Do I have to use `var` when declaring a function in javascript?


Consider the following 2 functions:

cat = function() {


var dog = function() {

cat() -> "Meow"

dog() -> "Woof

They both work, except that cat is not declared using var. Does this mean that it is globally scoped? I would say that both functions are globally scoped. There is also the syntaxfunction cat(){...}, I guess that is similar to the first style, some sort of implicit variable binding...

Could somebody explain the difference between the styles for declaring functions, if there is any.

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| javascript   2017-10-14 23:10 3 Answers

Answers to Do I have to use `var` when declaring a function in javascript? ( 3 )

  1. 2017-10-14 23:10

    Not using var/let/const makes it implicitly global, which is generally regarded as a bad thing. If you use 'use strict', you'll get an error for any implicit globals. The biggest issue that arises with implicit global variables is that you may not know that you've made a global variable. For example:

    (function() {
       a = 5;
    // a doesn't exist right?
    console.log(a); // 5... whoops!
  2. 2017-10-14 23:10

    No you don't. you can declare a function like so:

    function foo(){

    Then foo is automatically declared at the appropriate scope. Its all a matter of scopes. where will the interpreter declare the function. Doing it the way you did it, without var will cause the interpreter to create a global variable automatically, and that is the highest scope possible, meaning that it is accessible everywhere in the code. That is considered a bad thing, since you normally wouldn't want to do that unless it is done intentionally, because of deep reasons which I can go into if you wish.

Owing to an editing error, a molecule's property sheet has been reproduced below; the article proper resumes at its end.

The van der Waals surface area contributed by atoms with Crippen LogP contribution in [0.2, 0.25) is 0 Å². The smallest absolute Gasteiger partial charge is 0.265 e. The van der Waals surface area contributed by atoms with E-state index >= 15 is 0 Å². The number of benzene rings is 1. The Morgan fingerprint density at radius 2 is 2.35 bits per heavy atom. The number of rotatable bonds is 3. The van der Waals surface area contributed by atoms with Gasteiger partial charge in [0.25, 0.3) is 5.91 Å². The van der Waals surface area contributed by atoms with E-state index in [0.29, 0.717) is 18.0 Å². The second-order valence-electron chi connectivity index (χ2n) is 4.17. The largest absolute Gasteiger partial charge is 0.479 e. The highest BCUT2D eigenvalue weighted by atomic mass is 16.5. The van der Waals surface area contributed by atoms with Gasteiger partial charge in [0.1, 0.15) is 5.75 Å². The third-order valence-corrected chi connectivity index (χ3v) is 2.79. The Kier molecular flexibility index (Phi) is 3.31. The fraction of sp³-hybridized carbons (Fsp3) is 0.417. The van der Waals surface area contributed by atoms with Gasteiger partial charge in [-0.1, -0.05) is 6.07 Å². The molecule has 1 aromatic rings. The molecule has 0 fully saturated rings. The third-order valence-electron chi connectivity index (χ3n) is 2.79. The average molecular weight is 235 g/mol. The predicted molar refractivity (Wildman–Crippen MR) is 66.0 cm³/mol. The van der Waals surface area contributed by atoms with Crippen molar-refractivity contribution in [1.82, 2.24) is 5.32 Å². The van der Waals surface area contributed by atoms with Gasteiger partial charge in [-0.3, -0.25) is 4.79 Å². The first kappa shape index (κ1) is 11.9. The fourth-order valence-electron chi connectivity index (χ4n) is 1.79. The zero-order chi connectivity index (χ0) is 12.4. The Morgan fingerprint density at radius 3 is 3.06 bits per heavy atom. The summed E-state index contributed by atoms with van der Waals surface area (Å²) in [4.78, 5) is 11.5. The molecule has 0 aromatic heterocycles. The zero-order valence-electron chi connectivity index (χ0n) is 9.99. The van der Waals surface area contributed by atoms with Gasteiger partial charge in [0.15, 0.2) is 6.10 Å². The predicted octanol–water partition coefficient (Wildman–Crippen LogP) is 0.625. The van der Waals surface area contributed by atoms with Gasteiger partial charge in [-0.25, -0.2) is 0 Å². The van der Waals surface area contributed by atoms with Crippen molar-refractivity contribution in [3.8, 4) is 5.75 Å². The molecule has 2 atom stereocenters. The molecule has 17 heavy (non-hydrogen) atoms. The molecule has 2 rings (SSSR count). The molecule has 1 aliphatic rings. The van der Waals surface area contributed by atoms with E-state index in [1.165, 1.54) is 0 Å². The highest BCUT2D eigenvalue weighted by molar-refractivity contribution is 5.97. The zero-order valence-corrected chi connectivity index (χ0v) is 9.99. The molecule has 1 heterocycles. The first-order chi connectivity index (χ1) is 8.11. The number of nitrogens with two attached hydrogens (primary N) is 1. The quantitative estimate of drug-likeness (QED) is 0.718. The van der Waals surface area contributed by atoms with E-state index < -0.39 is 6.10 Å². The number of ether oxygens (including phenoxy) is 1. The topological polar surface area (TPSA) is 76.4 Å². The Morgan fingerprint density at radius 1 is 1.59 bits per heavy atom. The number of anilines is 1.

function foo(){
      function bar(){
      console.log(typeof bar);
    bar(); // will throw an error since "bar" does not exist at this scope

    Read all about function declaration

  3. 2017-10-14 23:10


    • If you don't specify var, let or const it will get globally scoped
    • If you do specify var, let or const then it will get scoped to the nearest enclosing scope depending on that particular specifier

    (var - will get scoped to the nearest enclosing function or global scope if not defined inside of a function)

    (let & const - will get scoped to the nearest enclosing block)


    Assigning a function as follows:

    var dog = function() {

    Means that the function will not be accessible until the line that it is declared on is reached during execution, i.e. you will only be able to execute this function from after the line on which it was declared.

    Whereas declaring a function as follows:

    function cat(){...}

    Means that it will be moved to the top of the enclosing scope, so you will be able to call it from anywhere within the reachable scope even if it's earlier in code than the line on which you declared it on.

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